By Zhao Minghao Source: Global Times Published: 2015-11-30
The just-concluded fourth China-Central and Eastern Europe (CEE) summit demonstrated strong desire for cooperation between China and the 16 CEE countries, as well as huge potential for such cooperation.
The summit outlined a blueprint for cooperation in the next five years, which will significantly boost the cooperation between China and the 16 CEE countries in areas such as infrastructure, trade and finance, as well as injecting new vitality into the economic ties between them.
Europe is currently grappling with multiple challenges. The debt crisis, refugee problems and geopolitical conflicts related to Syria and Ukraine are threatening European integration and long-term prosperity. China wishes to see a united and strong Europe and believes that deepened economic cooperation will help with this. Strengthening economic and trade ties between China and the CEE countries can actually help promote European integration.
First, financial support from Brussels can hardly meet the need for economic development in CEE countries, and their need for infrastructure improvement is urgent. Substantial progress has been made this year in preparations for a railway project to be jointly built by China, Serbia and Hungary, and construction of the railway - which links Belgrade, the capital of Serbia, and Budapest, the Hungarian capital - will soon start. The new railway will shorten the journey between Belgrade and Budapest from eight hours to three hours. Investment from China in key projects such as the Belgrade-Budapest railway and the China-Europe land-sea express line will help upgrade infrastructure facilities in Europe and will also help to promote connections between CEE countries and Southern Europe. It will also turn the CEE region into an express passage route for trade between China and Europe.
Second, China stresses "tri-party cooperation," a stance that actually addresses the concerns of some "old" European countries such as France and Germany. Beijing hopes to bring China`s competitive production capacity to CEE nations to meet their development needs and integrate it with the key technologies in developed Western Europe. China does not wish to dominate CEE markets. Meanwhile, operation of the joint projects between China and CEE nations will be market-based and China will continue to improve openness and transparency in operating these projects.
Furthermore, a multilateral financial firm between China and the 16 CEE countries (16+1 multilateral finance company) will be established to support the cooperation. Operation of the firm will comply with international standards and will be highly efficient. The Chinese government is also encouraging Chinese commercial financial institutions such as Industrial and Commercial Bank of China to work with regional and international multilateral financial institutions such as the European Bank for Reconstruction and Development to offer more financial support for "16+1 projects."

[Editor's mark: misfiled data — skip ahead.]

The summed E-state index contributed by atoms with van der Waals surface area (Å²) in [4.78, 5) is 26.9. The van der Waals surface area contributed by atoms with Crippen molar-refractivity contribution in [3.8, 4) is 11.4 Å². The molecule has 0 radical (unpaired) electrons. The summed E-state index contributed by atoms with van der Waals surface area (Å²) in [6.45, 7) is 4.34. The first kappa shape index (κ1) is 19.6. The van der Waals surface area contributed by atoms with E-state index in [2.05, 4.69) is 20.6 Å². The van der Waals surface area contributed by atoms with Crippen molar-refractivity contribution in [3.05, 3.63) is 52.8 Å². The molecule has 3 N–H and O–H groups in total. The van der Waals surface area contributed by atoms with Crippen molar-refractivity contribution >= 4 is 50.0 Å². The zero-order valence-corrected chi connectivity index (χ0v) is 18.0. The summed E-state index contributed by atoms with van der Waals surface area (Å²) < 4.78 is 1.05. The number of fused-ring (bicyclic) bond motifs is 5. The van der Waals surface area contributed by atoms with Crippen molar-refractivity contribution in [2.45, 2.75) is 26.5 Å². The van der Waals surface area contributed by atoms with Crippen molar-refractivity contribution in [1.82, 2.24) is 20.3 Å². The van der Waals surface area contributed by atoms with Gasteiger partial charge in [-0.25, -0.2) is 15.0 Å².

Third, China has put great emphasis on meeting the needs of CEE nations and respects the unity between these nations. China has become the world`s largest importer of agricultural products and many CEE nations produce internationally competitive agricultural products. Countries such as Serbia, Macedonia, Lithuania and Estonia are eager to boost exports of agricultural products to China and they are stepping up cooperation with China in quarantine inspection. China also encourages small and medium-sized firms in CEE countries to expand exports to China through e-commerce platforms, with Chinese people having become highly experienced and keen users of e-commerce platforms.
Many CEE countries such as Croatia, Slovenia, Poland, Latvia and Bulgaria have offered to advance port cooperation with China, but China does not want to see fierce competition among them. As a result, China has proposed an initiative to promote cooperation among port areas in the Adriatic Sea, the Baltic Sea and the Black Sea as well as industrial parks in these areas. This is key to maintaining the sustainability of "16+1" cooperation and allowing all participants to benefit from it.
On November 9, the Paris-based Organisation for Economic Co-operation and Development (OECD) lowered its global growth forecast for 2015 to 2.9 percent from its initial forecast of 3.7 percent last November. It also cut the 2015 growth forecast for the eurozone to 1.5 percent.
Under these circumstances, the "16+1" pragmatic cooperation model is increasingly important. Previously, Europe was more accustomed to benefiting from China`s economic growth, but now Europe must learn to benefit from China`s economic transition. Perhaps CEE nations are just leading the way in this regard compared with some "old" European countries. They can become the forerunners for reshaping economic cooperation between China and Europe.
The author is a visiting fellow at the Chongyang Institute for Financial Studies at Renmin University of China.